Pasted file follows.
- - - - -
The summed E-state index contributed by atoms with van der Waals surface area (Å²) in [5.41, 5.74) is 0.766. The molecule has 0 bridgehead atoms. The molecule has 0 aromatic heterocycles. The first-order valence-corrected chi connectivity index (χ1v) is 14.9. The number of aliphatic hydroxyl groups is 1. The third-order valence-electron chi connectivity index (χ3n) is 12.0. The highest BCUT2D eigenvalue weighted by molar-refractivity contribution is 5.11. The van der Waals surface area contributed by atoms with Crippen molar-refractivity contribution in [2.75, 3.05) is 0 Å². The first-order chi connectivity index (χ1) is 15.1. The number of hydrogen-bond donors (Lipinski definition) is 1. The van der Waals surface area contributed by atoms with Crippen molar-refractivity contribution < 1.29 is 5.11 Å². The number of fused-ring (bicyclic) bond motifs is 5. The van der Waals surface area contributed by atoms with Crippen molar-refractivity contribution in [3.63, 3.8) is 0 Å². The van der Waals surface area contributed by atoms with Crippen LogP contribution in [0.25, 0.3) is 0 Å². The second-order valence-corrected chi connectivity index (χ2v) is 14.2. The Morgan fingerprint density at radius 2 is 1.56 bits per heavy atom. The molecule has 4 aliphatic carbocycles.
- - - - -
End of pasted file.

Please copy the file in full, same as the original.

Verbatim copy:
The summed E-state index contributed by atoms with van der Waals surface area (Å²) in [5.41, 5.74) is 0.766. The molecule has 0 bridgehead atoms. The molecule has 0 aromatic heterocycles. The first-order valence-corrected chi connectivity index (χ1v) is 14.9. The number of aliphatic hydroxyl groups is 1. The third-order valence-electron chi connectivity index (χ3n) is 12.0. The highest BCUT2D eigenvalue weighted by molar-refractivity contribution is 5.11. The van der Waals surface area contributed by atoms with Crippen molar-refractivity contribution in [2.75, 3.05) is 0 Å². The first-order chi connectivity index (χ1) is 15.1. The number of hydrogen-bond donors (Lipinski definition) is 1. The van der Waals surface area contributed by atoms with Crippen molar-refractivity contribution < 1.29 is 5.11 Å². The number of fused-ring (bicyclic) bond motifs is 5. The van der Waals surface area contributed by atoms with Crippen molar-refractivity contribution in [3.63, 3.8) is 0 Å². The van der Waals surface area contributed by atoms with Crippen LogP contribution in [0.25, 0.3) is 0 Å². The second-order valence-corrected chi connectivity index (χ2v) is 14.2. The Morgan fingerprint density at radius 2 is 1.56 bits per heavy atom. The molecule has 4 aliphatic carbocycles.